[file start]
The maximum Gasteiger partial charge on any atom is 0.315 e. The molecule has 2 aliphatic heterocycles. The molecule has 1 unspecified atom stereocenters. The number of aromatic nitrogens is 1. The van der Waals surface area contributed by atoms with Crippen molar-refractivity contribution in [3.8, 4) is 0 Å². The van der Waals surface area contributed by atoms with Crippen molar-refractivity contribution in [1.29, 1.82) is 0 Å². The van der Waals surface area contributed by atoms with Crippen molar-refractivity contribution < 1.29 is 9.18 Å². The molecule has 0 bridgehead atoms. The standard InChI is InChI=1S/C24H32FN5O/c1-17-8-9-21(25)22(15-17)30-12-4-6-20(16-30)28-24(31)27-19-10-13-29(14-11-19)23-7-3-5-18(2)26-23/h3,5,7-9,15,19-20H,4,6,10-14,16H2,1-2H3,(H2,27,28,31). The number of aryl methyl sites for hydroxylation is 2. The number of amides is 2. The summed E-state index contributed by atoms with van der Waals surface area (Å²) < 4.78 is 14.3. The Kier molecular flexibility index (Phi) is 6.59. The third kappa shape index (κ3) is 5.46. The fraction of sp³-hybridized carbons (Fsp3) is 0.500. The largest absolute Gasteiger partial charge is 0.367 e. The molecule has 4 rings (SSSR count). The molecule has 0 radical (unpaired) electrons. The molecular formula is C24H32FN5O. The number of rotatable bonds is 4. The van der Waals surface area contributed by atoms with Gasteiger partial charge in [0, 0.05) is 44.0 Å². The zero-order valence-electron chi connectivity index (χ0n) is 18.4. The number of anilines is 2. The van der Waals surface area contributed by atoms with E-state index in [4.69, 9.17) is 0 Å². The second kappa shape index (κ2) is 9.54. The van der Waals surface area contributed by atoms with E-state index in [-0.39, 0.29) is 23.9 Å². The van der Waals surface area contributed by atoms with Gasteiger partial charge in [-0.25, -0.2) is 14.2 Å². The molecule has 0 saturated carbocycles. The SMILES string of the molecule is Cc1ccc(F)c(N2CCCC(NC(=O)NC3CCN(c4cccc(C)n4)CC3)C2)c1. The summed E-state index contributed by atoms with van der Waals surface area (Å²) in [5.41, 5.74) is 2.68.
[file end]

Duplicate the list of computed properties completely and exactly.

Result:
The maximum Gasteiger partial charge on any atom is 0.315 e. The molecule has 2 aliphatic heterocycles. The molecule has 1 unspecified atom stereocenters. The number of aromatic nitrogens is 1. The van der Waals surface area contributed by atoms with Crippen molar-refractivity contribution in [3.8, 4) is 0 Å². The van der Waals surface area contributed by atoms with Crippen molar-refractivity contribution in [1.29, 1.82) is 0 Å². The van der Waals surface area contributed by atoms with Crippen molar-refractivity contribution < 1.29 is 9.18 Å². The molecule has 0 bridgehead atoms. The standard InChI is InChI=1S/C24H32FN5O/c1-17-8-9-21(25)22(15-17)30-12-4-6-20(16-30)28-24(31)27-19-10-13-29(14-11-19)23-7-3-5-18(2)26-23/h3,5,7-9,15,19-20H,4,6,10-14,16H2,1-2H3,(H2,27,28,31). The number of aryl methyl sites for hydroxylation is 2. The number of amides is 2. The summed E-state index contributed by atoms with van der Waals surface area (Å²) < 4.78 is 14.3. The Kier molecular flexibility index (Phi) is 6.59. The third kappa shape index (κ3) is 5.46. The fraction of sp³-hybridized carbons (Fsp3) is 0.500. The largest absolute Gasteiger partial charge is 0.367 e. The molecule has 4 rings (SSSR count). The molecule has 0 radical (unpaired) electrons. The molecular formula is C24H32FN5O. The number of rotatable bonds is 4. The van der Waals surface area contributed by atoms with Gasteiger partial charge in [0, 0.05) is 44.0 Å². The zero-order valence-electron chi connectivity index (χ0n) is 18.4. The number of anilines is 2. The van der Waals surface area contributed by atoms with E-state index in [4.69, 9.17) is 0 Å². The second kappa shape index (κ2) is 9.54. The van der Waals surface area contributed by atoms with E-state index in [-0.39, 0.29) is 23.9 Å². The van der Waals surface area contributed by atoms with Gasteiger partial charge in [-0.25, -0.2) is 14.2 Å². The molecule has 0 saturated carbocycles. The SMILES string of the molecule is Cc1ccc(F)c(N2CCCC(NC(=O)NC3CCN(c4cccc(C)n4)CC3)C2)c1. The summed E-state index contributed by atoms with van der Waals surface area (Å²) in [5.41, 5.74) is 2.68.